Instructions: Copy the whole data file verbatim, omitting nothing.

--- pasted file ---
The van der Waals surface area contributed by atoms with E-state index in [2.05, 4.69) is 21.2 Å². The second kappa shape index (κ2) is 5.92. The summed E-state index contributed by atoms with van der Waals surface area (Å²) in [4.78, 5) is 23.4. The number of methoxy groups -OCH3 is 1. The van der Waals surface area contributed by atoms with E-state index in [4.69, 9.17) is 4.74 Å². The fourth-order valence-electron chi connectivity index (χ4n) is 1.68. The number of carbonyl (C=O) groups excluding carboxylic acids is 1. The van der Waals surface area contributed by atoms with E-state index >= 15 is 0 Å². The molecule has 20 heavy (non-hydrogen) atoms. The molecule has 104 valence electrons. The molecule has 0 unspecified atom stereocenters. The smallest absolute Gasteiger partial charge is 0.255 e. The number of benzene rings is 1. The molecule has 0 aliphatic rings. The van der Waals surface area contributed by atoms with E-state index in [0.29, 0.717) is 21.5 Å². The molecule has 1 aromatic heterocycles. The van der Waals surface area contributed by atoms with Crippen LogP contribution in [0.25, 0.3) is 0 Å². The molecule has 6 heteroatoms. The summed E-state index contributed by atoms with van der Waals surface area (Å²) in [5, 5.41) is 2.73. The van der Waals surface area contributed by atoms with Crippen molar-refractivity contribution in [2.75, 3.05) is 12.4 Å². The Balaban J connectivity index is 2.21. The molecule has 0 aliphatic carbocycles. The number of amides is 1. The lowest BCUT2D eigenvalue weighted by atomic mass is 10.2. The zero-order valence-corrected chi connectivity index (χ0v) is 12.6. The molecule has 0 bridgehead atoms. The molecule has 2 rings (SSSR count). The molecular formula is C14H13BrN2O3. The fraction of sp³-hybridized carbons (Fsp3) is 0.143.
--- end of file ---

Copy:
The van der Waals surface area contributed by atoms with E-state index in [2.05, 4.69) is 21.2 Å². The second kappa shape index (κ2) is 5.92. The summed E-state index contributed by atoms with van der Waals surface area (Å²) in [4.78, 5) is 23.4. The number of methoxy groups -OCH3 is 1. The van der Waals surface area contributed by atoms with E-state index in [4.69, 9.17) is 4.74 Å². The fourth-order valence-electron chi connectivity index (χ4n) is 1.68. The number of carbonyl (C=O) groups excluding carboxylic acids is 1. The van der Waals surface area contributed by atoms with E-state index >= 15 is 0 Å². The molecule has 20 heavy (non-hydrogen) atoms. The molecule has 104 valence electrons. The molecule has 0 unspecified atom stereocenters. The smallest absolute Gasteiger partial charge is 0.255 e. The number of benzene rings is 1. The molecule has 0 aliphatic rings. The van der Waals surface area contributed by atoms with E-state index in [0.29, 0.717) is 21.5 Å². The molecule has 1 aromatic heterocycles. The van der Waals surface area contributed by atoms with Crippen LogP contribution in [0.25, 0.3) is 0 Å². The molecule has 6 heteroatoms. The summed E-state index contributed by atoms with van der Waals surface area (Å²) in [5, 5.41) is 2.73. The van der Waals surface area contributed by atoms with Crippen molar-refractivity contribution in [2.75, 3.05) is 12.4 Å². The Balaban J connectivity index is 2.21. The molecule has 0 aliphatic carbocycles. The number of amides is 1. The lowest BCUT2D eigenvalue weighted by atomic mass is 10.2. The zero-order valence-corrected chi connectivity index (χ0v) is 12.6. The molecule has 0 bridgehead atoms. The molecule has 2 rings (SSSR count). The molecular formula is C14H13BrN2O3. The fraction of sp³-hybridized carbons (Fsp3) is 0.143.